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Noronex set to bank $1.2m from proposed Dordabis sale

Updated: Apr 16

Noronex is cashing up following Dordabis sale. Credit: File

Noronex is set to pocket about $1.2 million from the non-core asset sale of a licence, supporting the company’s continued exploration on its main licence areas within the prospective Kalahari Copper Belt (KCB) of Namibia.

The proposed sale to Namibian group, Umino, is expected to be banked by the end of this year, following buyer due diligence and regulatory and shareholder approvals.

The non-core asset known as Dordabis, which is held under a joint venture (JV) vehicle, is about 60km from Noronex’s nearest licence, Witvlei. It represents about 4 per cent of the company’s total Namibian licence areas and about 10 per cent of its 2012 JORC total resource of 9.97 million tonnes at 1.26 percent copper, or 125,000 tonnes of contained copper.

Management acquired Dordabis in November, 2020 as part of an earn-in via the JV vehicle that also took in Witvlei at the same time. It says the sale will help simplify the management of its claim areas and allow it to further prioritise exploration efforts on its core assets – the Witvlei, Snowball and Humpback projects.

Earlier this month, Noronex launched its maiden 4000m reverse-circulation (RC) drilling program to test its high-priority Fiesta and Blowhole targets within the company’s Humpback project. It had already sunk its first two drillholes through 70m of Kalahari top cover at Fiesta and had successfully intercepted the prospective mineralised contact.

Previous anomalous drill intercepts at Fiesta, which include 8m at 2.5 per cent copper and 9m at 1.8 per cent copper with 82 grams per tonne silver, exhibit the typical hallmarks of other deposits seen in adjacent Botswana to the east, including Cupric Canyon’s Zone 5 project that contains 168 million tonnes at 2 per cent copper.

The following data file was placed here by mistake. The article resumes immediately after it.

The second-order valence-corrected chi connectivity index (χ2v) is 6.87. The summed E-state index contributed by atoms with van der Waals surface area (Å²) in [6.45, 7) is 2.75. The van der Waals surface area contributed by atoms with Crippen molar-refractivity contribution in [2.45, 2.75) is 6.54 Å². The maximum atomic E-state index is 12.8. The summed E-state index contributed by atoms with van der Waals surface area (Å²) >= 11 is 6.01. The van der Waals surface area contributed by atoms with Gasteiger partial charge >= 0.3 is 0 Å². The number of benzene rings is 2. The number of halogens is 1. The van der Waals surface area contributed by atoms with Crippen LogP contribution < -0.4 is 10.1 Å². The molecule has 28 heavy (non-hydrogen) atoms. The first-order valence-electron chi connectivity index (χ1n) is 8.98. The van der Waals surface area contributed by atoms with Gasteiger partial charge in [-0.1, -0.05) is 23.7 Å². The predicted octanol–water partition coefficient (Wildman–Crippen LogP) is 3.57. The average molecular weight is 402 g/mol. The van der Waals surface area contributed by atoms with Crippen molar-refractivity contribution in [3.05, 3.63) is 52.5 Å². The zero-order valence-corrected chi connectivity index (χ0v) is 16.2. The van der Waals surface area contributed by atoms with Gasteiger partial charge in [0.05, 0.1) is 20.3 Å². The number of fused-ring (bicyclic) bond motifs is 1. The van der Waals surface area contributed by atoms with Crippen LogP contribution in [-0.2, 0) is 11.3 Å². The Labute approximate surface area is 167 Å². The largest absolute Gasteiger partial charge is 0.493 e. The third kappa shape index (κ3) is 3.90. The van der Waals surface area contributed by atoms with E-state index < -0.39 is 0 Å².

The KCB is regarded as a future hotspot for major copper discoveries. Despite solid recent activity, it still remains significantly under-explored, but is showing promising signs of rivalling the renowned Central African Copper Belt (CACB) of Zambia and the Democratic Republic of Congo (DRC). The KCB is almost twice the size of the CACB and extends for some 1000km between Botswana and Namibia, with about 40 per cent located in Namibia.

However, there is limited outcrop within the KCB, as almost the entire belt is buried under 10m to 100m of Kalahari Desert sediments. As a consequence, the KCB currently produces just a fraction of the annual copper supply from Zambia and the DRC.

With Noronex’s expected future cash injection and a stern focus on the RC drilling of high-graded prospects within its extensive claim areas, the company appears to be on the right track towards revealing the kind of assays indicative of the copper potential of the Kalahari Copper Belt.

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